Terrain is integral to a game; it's what you play on, walk on, explore on, and so on. And oftentimes, making it is hard, and you can't make it infinite. But, if you were to automatically generate it, theoretically it'll be infinite. So, how do you do it?

Noise is integral to a terrain generator. Whether it be random, sporadic numbers, or a methodical kind of noise e.g. Perlin Noise, you need it to make a generator. Our only good source of noise is Perlin noise so we're going to be using that.

Simply, all we need to do is make a for loop that goes through our entire mapsize and get the noise value for that x, y coordinate and then we're basically done with our basic, but very nice looking terrain!

So, the first step is getting the noise. Simple!

```
for x = 0, mapsize do
for y = 0, mapsize do
local height = math.noise(x, y, seed)
end
end
```

You may see that math.noise is 3D perlin noise - it takes in an X, Y, and Z value. Which isn't very useful in our case since we're not going to use 3D perlin noise, so we can substitute the Z value with any number you want.

Now we get into the fun part. Tuning and putting our noise into the wild, wild world!

The next step in world glory of making terrain is smoothing & amplifying it.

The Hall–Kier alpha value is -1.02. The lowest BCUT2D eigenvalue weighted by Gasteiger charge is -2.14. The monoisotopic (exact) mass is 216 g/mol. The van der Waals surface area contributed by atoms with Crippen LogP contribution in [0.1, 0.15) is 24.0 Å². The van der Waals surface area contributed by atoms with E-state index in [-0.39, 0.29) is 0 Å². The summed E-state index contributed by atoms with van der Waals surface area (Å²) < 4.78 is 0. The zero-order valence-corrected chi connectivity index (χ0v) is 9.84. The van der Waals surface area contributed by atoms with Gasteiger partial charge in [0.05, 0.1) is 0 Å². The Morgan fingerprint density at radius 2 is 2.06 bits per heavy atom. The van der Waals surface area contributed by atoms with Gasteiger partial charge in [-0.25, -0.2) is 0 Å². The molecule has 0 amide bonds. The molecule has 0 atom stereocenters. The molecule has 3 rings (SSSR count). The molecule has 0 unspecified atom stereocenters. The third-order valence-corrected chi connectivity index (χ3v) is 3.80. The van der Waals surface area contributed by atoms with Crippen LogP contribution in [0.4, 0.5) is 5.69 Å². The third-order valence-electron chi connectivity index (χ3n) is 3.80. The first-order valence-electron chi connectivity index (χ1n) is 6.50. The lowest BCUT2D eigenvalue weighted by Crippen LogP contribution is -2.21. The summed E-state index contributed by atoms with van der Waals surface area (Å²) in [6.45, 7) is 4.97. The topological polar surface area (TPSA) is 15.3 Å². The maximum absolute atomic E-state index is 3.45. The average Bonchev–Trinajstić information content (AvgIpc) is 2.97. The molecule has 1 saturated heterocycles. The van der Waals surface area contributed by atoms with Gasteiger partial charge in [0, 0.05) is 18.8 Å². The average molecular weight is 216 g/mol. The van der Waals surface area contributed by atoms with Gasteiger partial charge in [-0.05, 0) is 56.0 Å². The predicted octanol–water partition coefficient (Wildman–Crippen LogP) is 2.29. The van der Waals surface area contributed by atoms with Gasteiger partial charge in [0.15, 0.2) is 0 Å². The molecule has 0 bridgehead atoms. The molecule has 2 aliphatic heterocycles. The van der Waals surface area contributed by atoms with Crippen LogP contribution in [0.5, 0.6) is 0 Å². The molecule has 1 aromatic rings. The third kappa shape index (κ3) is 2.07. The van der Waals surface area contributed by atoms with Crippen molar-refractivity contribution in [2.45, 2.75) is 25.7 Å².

```
math.noise(x / 50 or 0, y / 50 or 0, seed) * 20
```

That's the function I use to make my perlin noise. Now, why do we divide the numbers? The resulting noise is very smooth and not very jagged, at all. And why do we multiply it? Perlin noise often returns a value somewhere between 0 and 1. No higher, but sometimes lower (it's range is -1 to 1).

So, by multiplying it, we get a higher number. Be careful when multiplying by higher numbers, they can make your terrain look ugly.

And by dividing it, we make hills less frequent/more spread out. However, if you divide it by a lower number, the hills become more intense and compacted together.

Now to place down parts with our noise!

```
for x = 0, mapsize do
for y = 0, mapsize do
local h = math.noise(x / 50 or 0, y / 50 or 0, seed) * 20
local p = Instance.new("Part")
p.Position = Vector3.new(x * size, h, y * size)
p.Anchored = true
p.Size = Vector3.new(size, size, size)
p.Parent = workspace
end
end
```

That's the whole script for making the noise! Here's an explanation: Every time x increments by 1, another y loop starts. While y is running, it gets the noise of x, y, and seed (smoothed and amplified) and creates a part the next line. The X and Y are multiplied by the size to make sure no parts overlap. And then we anchor it, and set it's size. Then we set it's parent to workspace.

Tada! Rolling hills full of gray brick goodness!

I hope you enjoyed and/or learned from this tutorial!

Here are a few pro-tips and ideas: In the X loop, after "for y[...] end" put a line with "game:GetService("RunService").Heartbeat:Wait()" so it doesn't lag your computer as hard

You can round the height, and if you wanna go for the voxel aesthetic, such as Minecraft, you can round it and multiply it by your block size.

You can (and should) set a water level and make the height, if it's below the water level, equal to the water level. (e.g. the water level is 0, the height is -1, so it gets set to 0). This makes it look like islands in the water or something, which is what I made using this!

Here's an example of something that could be made using this terrain generator:

(All of this was automatically generated using the same formula, except the height was rounded and multiplied by the block size.)

Have a good day.